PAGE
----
Wellth Check: Woman spending cash

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July 10, 2024

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As the world continues moving ever closer to a cashless society, it’s all about tap and go or swiping that debit or credit card. There’s no debating this is quick, easy, and convenient, but a new study1 from the University of Adelaide adds to existing research that says using cashless payments can lead to more spending.

“When using cash, people physically count and hand over notes and coins, making the act of spending more salient. If nothing is physically handed over, it’s easy to lose track of how much is spent,” said Ph.D. student Lachlan Schomburgk, who led the study, in a prepared statement.

This research was conducted by analyzing 71 published and unpublished research papers from 17 countries, including data from more than 11,000 unique participants.

“Through this meta-analysis, we identified key factors that make the cashless effect stronger or weaker, which individual studies could not find. By doing this, we uncovered new insights that had often been overlooked by other researchers in individual studies,” said Schomburgk.

Swiping a card or tapping a payment feels less real than handing over bills. “I’ve seen clients shocked by their actual spending when they switch to cash. One thought she spent $500 monthly on groceries. Her debit card showed $800,” says retired financial planner and personal financial coach Michael Ryan. “Using cash is a powerful way to control spending. I’ve never seen anyone regret being more aware of their spending; that’s what cash does for you,” he adds.

If using cash makes you more mindful about spending such that you purchase less and have more to put toward savings, perhaps cash is still king. Here’s how to switch to using more cash:


Wean yourself off cashless payments

No doubt there will be instances when using your debit card is ideal, but strive to use it sparingly.

“To become less dependent on debit and credit cards, start by setting specific spending goals and creating a budget that allocates a certain amount of cash for daily or weekly expenses. Withdraw this amount at the beginning of each period and use it for discretionary spending,” says Curt Clemens, co-founder of MegaCharts, a provider of stock research. This method can help create a tangible limit, making you more mindful of your expenditures, he says.

While you’re reducing the use of cashless payments, Clemens offers a compromise: “Use prepaid debit cards for specific spending categories. Load a set amount on the card each month, which can mimic the effect of using cash yet offers some of the conveniences of plastic.”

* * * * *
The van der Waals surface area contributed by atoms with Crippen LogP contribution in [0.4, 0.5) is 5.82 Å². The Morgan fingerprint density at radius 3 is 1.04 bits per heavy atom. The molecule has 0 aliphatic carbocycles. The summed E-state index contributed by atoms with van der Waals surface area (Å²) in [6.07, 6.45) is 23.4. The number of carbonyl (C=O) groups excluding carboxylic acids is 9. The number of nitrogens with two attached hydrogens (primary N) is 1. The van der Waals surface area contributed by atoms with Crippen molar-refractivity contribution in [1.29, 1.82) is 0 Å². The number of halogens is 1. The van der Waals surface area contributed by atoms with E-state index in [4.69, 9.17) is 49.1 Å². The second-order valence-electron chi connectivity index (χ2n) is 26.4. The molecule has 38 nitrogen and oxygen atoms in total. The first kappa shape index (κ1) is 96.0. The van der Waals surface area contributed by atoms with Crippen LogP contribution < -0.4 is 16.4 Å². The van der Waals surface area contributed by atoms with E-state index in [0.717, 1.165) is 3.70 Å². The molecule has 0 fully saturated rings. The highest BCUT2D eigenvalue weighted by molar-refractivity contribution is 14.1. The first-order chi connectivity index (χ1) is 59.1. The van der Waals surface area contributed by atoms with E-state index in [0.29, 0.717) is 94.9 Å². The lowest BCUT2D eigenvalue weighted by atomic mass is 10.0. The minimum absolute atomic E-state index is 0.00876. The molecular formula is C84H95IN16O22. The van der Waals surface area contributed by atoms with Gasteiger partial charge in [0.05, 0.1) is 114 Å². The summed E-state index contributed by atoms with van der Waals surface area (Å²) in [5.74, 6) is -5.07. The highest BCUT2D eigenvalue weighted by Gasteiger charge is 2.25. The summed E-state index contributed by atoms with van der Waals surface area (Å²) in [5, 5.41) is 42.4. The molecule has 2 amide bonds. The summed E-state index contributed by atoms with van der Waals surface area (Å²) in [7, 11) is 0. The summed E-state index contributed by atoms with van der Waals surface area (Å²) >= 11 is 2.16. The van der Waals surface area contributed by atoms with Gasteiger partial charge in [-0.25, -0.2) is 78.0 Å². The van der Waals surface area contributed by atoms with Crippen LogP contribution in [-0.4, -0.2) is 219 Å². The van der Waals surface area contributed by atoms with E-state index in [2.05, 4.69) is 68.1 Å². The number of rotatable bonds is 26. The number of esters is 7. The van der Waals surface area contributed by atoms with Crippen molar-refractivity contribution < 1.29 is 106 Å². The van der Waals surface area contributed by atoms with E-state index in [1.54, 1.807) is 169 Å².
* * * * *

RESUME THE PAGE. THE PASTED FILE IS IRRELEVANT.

Another alternative is to use gift cards. Who says gift cards are only for gifting? You can use them for everyday expenses, and because they come in specific amounts, they can help you stay on track with your budget. 

Go on a cash-only test drive

You could go on a “cash diet” for a specified time.

“Whether it’s two weeks or one month, limit yourself to only using cash for things like coffee runs, tipping while out to eat, shopping, and more. You may be surprised by how much you save,” says Kelly Williams, a financial adviser at the financial services firm Thrivent.

To ease into going cash only, consider setting card-free days. Designate certain days of the week for cash-only transactions. Remove debit cards from your physical wallet, and challenge yourself to manage these days without using cards.

“Initially, it can be challenging, but with practice, you can master the technique,” says Bill Ryze, a chartered financial consultant with Fiona, a provider of information on financial service providers.

There’s an envelope for that

Go old-school with the envelope system. When you get paid, put dollars into envelopes that are assigned to certain spending categories like groceries, gas, and entertainment.

“This allows you to see exactly where your money is going, and when it’s gone, it’s gone. To make sure you always have cash for your envelopes, set biweekly calendar reminders to visit your bank or closest ATM to withdraw the funds. To reward yourself for using more cash, withdraw a little extra cash, like $10, and put it toward your favorite category,” says Williams. 

Shop in person

Online shopping is ever so convenient, but there’s something to be said for old-fashioned brick-and-mortar retail.

“Shop in person more often to avoid mindlessly clicking ‘add to cart’ online,” says Jessica Perrone, founder of HerFinancialIQ, a financial literacy website. 

Seeing things in person allows for more thoughtful spending decisions. Paying with cash in person helps transition to cash instead of whipping out a card to pay for an online purchase.

The takeaway

Lastly, says Ryan, pause and think. Before buying, ask yourself, “‘Would I buy this with cash?’ You’ll often say no,” he says. Less buying can mean more savings.